If anything has stuck with me from my high school driver’s ed class, it was a tip from one of the two teachers. While out on a drive, the football coach teacher (as opposed to the softball coach teacher) stated that people tend to focus so closely on the rear of the car in front of them, that they lose consciousness regarding their surroundings. Well, my stupid ass tends to do that with enemy bullets in shoot ‘em ups. I pay such close attention to them – in order to avoid them – that I inevitably and unintentionally lose track of where I am in relation, and wind up right in their path!Continue reading Raiden IV [Xbox 360] – Review
When I started playing Peggle: Dual Shot, I envisioned that it could be my next “bedtime” game. That is, something in the vein of Picross or Pic Pic, a game where I could complete puzzles through an almost Zenlike unthinking process, and perhaps listen to a podcast or otherwise just drift off to sleep. Which is a bit of an oxymoron isn’t it, since those games feature logic puzzles, which uh, require you to, you know, think.Continue reading Peggle: Dual Shot [Nintendo DS] – Review
As a kid of the 1990s, games like those included in the Raiden Fighters Aces compilation are what come to mind when I think of shoot ‘em ups. The three games included display an adherence to 2D pixel graphics, when in the mid to late 1990s, at the time of their release, 3D polygonal visuals were becoming the norm. The vehicles I piloted, those I destroyed, the villages and other locales I flew over all appeared to be grounded in reality, save for the sci-fi weaponry blotting the screen at all times. And the ludicrously high scores, now those I remember. Yep, stepping up to arcade cabinets at the bowling alley and having to count out the high score in chunks of three to see how many million points I attained, that I remember.Continue reading Raiden Fighters Aces [Xbox 360] – Review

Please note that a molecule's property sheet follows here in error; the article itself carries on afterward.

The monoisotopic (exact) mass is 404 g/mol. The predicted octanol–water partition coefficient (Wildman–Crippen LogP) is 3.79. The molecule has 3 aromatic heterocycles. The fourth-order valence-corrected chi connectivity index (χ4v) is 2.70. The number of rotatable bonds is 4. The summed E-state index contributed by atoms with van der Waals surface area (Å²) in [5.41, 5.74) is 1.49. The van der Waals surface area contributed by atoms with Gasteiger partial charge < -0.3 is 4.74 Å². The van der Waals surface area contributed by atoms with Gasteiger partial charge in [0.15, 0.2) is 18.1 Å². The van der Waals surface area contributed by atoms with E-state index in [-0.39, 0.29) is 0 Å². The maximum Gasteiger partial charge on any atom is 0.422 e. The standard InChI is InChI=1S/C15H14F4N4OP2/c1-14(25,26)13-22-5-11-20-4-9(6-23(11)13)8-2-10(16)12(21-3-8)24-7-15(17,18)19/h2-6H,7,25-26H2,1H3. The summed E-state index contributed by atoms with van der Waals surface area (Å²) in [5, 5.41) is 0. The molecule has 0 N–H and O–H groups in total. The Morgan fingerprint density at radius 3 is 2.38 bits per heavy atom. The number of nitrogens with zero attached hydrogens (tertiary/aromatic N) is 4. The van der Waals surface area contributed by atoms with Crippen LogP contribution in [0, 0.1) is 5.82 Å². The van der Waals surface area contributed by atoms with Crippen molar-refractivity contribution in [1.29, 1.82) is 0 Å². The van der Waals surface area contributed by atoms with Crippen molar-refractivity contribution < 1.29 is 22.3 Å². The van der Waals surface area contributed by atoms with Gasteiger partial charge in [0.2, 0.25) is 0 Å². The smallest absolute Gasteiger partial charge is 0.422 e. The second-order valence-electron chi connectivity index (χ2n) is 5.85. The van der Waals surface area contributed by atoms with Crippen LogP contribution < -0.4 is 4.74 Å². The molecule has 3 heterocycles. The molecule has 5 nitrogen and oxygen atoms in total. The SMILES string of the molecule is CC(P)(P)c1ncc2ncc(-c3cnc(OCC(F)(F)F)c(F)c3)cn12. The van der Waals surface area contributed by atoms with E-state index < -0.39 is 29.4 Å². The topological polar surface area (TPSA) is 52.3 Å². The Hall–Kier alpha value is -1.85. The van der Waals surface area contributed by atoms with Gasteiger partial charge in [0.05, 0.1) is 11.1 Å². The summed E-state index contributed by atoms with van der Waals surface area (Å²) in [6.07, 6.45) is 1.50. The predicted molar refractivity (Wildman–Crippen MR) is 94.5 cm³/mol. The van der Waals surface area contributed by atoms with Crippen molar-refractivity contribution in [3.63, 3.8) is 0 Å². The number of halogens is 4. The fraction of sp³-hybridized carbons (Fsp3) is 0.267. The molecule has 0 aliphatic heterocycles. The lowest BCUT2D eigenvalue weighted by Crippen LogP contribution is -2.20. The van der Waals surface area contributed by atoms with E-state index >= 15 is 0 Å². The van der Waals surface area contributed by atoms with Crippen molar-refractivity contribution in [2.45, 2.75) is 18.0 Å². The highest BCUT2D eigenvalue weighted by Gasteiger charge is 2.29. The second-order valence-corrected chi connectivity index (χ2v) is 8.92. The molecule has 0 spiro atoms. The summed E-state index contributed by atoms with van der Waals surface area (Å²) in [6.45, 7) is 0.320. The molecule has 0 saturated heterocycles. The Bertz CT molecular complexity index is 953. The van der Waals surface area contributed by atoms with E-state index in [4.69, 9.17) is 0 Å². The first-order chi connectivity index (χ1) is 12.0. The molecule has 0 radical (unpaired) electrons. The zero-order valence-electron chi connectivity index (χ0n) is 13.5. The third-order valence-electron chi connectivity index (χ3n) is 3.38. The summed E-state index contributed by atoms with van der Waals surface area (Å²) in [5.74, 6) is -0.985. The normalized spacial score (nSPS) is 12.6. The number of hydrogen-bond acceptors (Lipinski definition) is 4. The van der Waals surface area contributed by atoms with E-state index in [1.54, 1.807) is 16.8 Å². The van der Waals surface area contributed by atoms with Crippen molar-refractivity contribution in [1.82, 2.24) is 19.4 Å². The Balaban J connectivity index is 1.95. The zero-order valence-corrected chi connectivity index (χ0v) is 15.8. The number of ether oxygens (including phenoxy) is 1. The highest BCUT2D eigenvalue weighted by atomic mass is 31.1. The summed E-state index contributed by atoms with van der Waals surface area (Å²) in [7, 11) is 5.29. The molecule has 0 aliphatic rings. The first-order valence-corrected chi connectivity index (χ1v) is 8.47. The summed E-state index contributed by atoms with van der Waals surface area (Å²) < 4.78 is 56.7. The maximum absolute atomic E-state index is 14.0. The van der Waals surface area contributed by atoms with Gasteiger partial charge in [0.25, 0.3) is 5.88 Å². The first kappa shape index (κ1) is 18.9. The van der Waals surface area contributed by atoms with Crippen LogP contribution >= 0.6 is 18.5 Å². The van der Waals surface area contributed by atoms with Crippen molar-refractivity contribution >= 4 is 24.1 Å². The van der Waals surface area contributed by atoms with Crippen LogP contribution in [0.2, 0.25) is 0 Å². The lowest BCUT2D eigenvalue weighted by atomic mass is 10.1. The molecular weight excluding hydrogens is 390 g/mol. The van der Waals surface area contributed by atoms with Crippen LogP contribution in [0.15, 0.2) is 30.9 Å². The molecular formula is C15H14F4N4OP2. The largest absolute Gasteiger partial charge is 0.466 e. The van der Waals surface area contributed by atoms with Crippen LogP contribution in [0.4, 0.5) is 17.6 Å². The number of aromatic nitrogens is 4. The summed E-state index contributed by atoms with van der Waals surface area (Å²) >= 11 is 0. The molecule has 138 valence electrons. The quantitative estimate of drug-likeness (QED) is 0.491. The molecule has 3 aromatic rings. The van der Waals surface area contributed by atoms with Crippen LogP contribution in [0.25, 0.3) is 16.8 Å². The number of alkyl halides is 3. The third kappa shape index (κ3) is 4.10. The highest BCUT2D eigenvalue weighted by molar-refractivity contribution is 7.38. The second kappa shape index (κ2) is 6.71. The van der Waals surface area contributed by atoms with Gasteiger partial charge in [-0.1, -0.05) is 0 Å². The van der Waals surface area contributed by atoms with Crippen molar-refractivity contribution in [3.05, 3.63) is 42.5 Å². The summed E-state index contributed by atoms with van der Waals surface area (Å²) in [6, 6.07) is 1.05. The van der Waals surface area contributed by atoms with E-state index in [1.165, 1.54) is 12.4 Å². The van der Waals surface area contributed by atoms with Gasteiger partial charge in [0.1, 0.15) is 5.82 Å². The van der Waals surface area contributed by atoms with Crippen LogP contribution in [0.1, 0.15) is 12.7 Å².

Looking back, it’s been approximately eight years since I played the Resistance games. Like most games, I missed their time in the spotlight, but hey, they were still worth playing.Continue reading Resistance: Retribution [PlayStation Portable] – Review
After cleaning up the trophies in Tokyo Jungle and Blue Toad Murder Files, I went back through my partially played PlayStation 3 history to see if there were any other trophy lists I could mop up somewhat quickly. I was on a roll and figured I would keep trophy hunting before devoting serious time to something else, like Suikoden III. After all, whether my friends realize it or not, we’re in a never-ending competition to obtain trophies, achievements, etc. I eventually decided upon Sonic’s Ultimate Genesis Collection. The prospects of unlocking the platinum trophy didn’t seem too daunting, and to boot, it’d give me an excuse to purchase one of the Retro-Bit 2.5 GHz Genesis controllers I’d been salivating over.Continue reading Sonic’s Ultimate Genesis Collection & Retro-Bit’s Wireless Genesis Controller – Review